10. ssjothun
    Joined: Sep 2016
    Posts: 12
    Likes: 0, Points: 0, Legacy Rep: 10
    Location: Norway

    ssjothun Junior Member

    @stumble
    Thanks for the tips, but I'm after something much more agressive than that...I doubt those hulls would handle much over 30 knots?
     
  11. tom28571
    Joined: Dec 2001
    Posts: 2,470
    Likes: 113, Points: 63, Legacy Rep: 1728
    Location: Oriental, NC

    tom28571 Senior Member

    First of this series was the Classic 20 designed by Eric Sponberg. These are not wooden boat though they are engineered and built to look like wood. All are inboard and the 20 lists 40 as top speed.
     
  12. ssjothun
    Joined: Sep 2016
    Posts: 12
    Likes: 0, Points: 0, Legacy Rep: 10
    Location: Norway

    ssjothun Junior Member

    Thanks, but I'm after something much faster than that. Like I said in my first post:
    "Should be able to handle 50-65 knots"

    I'm after something light, strong, and with the smallest possible engine to take me to 50-65 knots. The Cherubini boats are good looking, but too slow and heavy.
     
  13. PAR
    Joined: Nov 2003
    Posts: 19,133
    Likes: 471, Points: 93, Legacy Rep: 3967
    Location: Eustis, FL

    PAR Yacht Designer/Builder

    Cherubini builds high end, very luxurious boats, so understandably are a bit slower than the lightweight gentleman's racer style of double cockpit, that you're envisioning.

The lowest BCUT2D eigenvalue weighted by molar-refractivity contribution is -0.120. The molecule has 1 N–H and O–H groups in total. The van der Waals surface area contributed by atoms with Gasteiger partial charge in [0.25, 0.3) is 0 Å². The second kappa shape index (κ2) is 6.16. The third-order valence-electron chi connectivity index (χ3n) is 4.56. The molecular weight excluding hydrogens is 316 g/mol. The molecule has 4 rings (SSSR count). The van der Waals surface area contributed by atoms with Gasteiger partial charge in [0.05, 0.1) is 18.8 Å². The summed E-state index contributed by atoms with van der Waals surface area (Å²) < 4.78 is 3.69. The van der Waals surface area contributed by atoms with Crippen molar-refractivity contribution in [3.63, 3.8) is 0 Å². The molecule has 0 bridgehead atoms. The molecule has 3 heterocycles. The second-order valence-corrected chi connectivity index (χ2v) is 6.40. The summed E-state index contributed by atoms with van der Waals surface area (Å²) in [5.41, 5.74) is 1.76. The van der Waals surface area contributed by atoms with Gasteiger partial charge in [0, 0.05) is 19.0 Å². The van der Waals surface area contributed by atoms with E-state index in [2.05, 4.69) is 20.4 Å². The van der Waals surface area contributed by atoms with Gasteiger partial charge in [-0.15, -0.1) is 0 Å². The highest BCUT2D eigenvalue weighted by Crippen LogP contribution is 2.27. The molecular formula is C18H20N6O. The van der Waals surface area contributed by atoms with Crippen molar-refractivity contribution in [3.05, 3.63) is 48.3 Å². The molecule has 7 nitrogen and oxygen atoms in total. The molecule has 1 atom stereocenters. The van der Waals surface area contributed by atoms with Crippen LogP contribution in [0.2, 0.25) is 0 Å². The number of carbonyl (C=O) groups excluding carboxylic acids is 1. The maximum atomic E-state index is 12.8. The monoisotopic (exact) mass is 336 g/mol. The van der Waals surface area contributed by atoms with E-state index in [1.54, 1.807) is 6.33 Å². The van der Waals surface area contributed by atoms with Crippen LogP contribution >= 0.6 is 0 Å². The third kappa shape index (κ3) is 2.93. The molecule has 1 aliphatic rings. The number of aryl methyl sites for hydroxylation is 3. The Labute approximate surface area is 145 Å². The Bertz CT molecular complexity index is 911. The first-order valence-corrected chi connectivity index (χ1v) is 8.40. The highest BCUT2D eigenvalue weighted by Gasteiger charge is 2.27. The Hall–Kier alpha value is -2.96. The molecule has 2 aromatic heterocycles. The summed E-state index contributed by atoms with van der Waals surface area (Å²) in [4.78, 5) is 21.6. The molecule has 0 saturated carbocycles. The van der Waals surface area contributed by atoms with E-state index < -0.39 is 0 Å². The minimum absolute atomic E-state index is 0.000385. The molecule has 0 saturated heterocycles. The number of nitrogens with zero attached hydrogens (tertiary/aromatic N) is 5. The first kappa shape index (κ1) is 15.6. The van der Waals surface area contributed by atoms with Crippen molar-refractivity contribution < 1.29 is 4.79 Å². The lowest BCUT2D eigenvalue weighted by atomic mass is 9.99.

There are plenty of hulls you can work from, making the topsides an aesthetic you desire. If going for the dramatic deadrise you're showing, you'll need lots of power. If looking for less power, yet similar performance potential, you'll need less deadrise, but will have to pay for this in ride quality at high speed. There are ways to "cross the line" so to speak, having good ride quality and +50 knot potential. The problem generally boils down to what you really need, because +50 knot speeds requires lots of power, because the scantlings need to be hefty, though if you can live with high 40's and cruising in the 30's, the power requirements drop significantly. It's also easier to make the boat lighter and more comfortable in this speed range.

    As far as "reading up for a year" and hoping you'll design a boat with this capability, well this is simply wishful thinking, as it takes a great deal of skill to design stable, comfortable, high speed craft, that can tolerate the loading a 50+ knot runabout will exert on the structure.
     
  14. ssjothun
    Joined: Sep 2016
    Posts: 12
    Likes: 0, Points: 0, Legacy Rep: 10
    Location: Norway

    ssjothun Junior Member

    Thanks PAR,
    Just the kind of answer I'm after :)

    I was hoping 150-200hp (not 3-400 which is typical for the more elaborate boats of this size) would be sufficient for what I'm after. I'm thinking in the neighbourhood of 20 degreed deadrise.
     

  15. messabout
    Joined: Jan 2006
    Posts: 2,985
    Likes: 191, Points: 63, Legacy Rep: 1279
    Location: Lakeland Fl USA

    messabout Senior Member

    Here in Florida we have 6 meter bass boats that can run 70 MPH or more. They typically have 250-300 HP outboards and props that cost $1000. The cost of such a fishing boat is considerable to say the least.

    Bass boats have less frontal area than a "gentlemans runabout" which will factor into the speed equation. The runabout may have a better aero coefficient of drag however. Not to worry, you can go as fast as you like if you install enough power.........Big question is: Why do you want to go so fast? Lots of speed does cost lots of money.
     
Loading...
Forum posts represent the experience, opinion, and view of individual users. Boat Design Net does not necessarily endorse nor share the view of each individual post.
When making potentially dangerous or financial decisions, always employ and consult appropriate professionals. Your circumstances or experience may be different.